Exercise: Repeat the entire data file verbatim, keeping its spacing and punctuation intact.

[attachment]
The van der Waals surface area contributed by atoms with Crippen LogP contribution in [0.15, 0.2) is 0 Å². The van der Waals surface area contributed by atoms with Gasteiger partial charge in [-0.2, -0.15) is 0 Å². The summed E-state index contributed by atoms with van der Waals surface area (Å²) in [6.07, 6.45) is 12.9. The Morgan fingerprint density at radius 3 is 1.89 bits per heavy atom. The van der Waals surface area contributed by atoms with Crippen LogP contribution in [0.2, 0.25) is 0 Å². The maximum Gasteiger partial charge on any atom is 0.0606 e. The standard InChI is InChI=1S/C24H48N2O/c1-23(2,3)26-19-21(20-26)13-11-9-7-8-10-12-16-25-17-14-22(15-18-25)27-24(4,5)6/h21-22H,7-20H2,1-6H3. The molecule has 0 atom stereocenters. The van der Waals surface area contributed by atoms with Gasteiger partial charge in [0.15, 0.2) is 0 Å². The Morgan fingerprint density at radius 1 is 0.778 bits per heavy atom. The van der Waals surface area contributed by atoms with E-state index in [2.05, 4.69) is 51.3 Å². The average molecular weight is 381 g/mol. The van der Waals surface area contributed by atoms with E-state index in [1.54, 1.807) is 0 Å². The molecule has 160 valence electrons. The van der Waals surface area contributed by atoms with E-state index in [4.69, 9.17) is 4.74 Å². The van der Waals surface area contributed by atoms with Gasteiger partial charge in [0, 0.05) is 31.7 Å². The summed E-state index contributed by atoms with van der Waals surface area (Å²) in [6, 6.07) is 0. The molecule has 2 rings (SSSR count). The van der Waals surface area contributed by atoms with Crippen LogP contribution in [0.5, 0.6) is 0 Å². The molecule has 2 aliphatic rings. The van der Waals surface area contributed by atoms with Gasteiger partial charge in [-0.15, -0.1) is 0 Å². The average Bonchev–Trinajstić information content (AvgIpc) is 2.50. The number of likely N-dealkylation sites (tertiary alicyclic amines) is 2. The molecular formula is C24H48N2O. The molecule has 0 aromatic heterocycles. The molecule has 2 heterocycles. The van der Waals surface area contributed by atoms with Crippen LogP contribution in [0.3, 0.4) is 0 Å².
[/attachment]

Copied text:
The van der Waals surface area contributed by atoms with Crippen LogP contribution in [0.15, 0.2) is 0 Å². The van der Waals surface area contributed by atoms with Gasteiger partial charge in [-0.2, -0.15) is 0 Å². The summed E-state index contributed by atoms with van der Waals surface area (Å²) in [6.07, 6.45) is 12.9. The Morgan fingerprint density at radius 3 is 1.89 bits per heavy atom. The van der Waals surface area contributed by atoms with Crippen LogP contribution in [0.2, 0.25) is 0 Å². The maximum Gasteiger partial charge on any atom is 0.0606 e. The standard InChI is InChI=1S/C24H48N2O/c1-23(2,3)26-19-21(20-26)13-11-9-7-8-10-12-16-25-17-14-22(15-18-25)27-24(4,5)6/h21-22H,7-20H2,1-6H3. The molecule has 0 atom stereocenters. The van der Waals surface area contributed by atoms with Gasteiger partial charge in [0.15, 0.2) is 0 Å². The Morgan fingerprint density at radius 1 is 0.778 bits per heavy atom. The van der Waals surface area contributed by atoms with E-state index in [2.05, 4.69) is 51.3 Å². The average molecular weight is 381 g/mol. The van der Waals surface area contributed by atoms with E-state index in [1.54, 1.807) is 0 Å². The molecule has 160 valence electrons. The van der Waals surface area contributed by atoms with E-state index in [4.69, 9.17) is 4.74 Å². The van der Waals surface area contributed by atoms with Gasteiger partial charge in [0, 0.05) is 31.7 Å². The summed E-state index contributed by atoms with van der Waals surface area (Å²) in [6, 6.07) is 0. The molecule has 2 rings (SSSR count). The van der Waals surface area contributed by atoms with Crippen LogP contribution in [0.5, 0.6) is 0 Å². The molecule has 2 aliphatic rings. The van der Waals surface area contributed by atoms with Gasteiger partial charge in [-0.15, -0.1) is 0 Å². The average Bonchev–Trinajstić information content (AvgIpc) is 2.50. The number of likely N-dealkylation sites (tertiary alicyclic amines) is 2. The molecular formula is C24H48N2O. The molecule has 0 aromatic heterocycles. The molecule has 2 heterocycles. The van der Waals surface area contributed by atoms with Crippen LogP contribution in [0.3, 0.4) is 0 Å².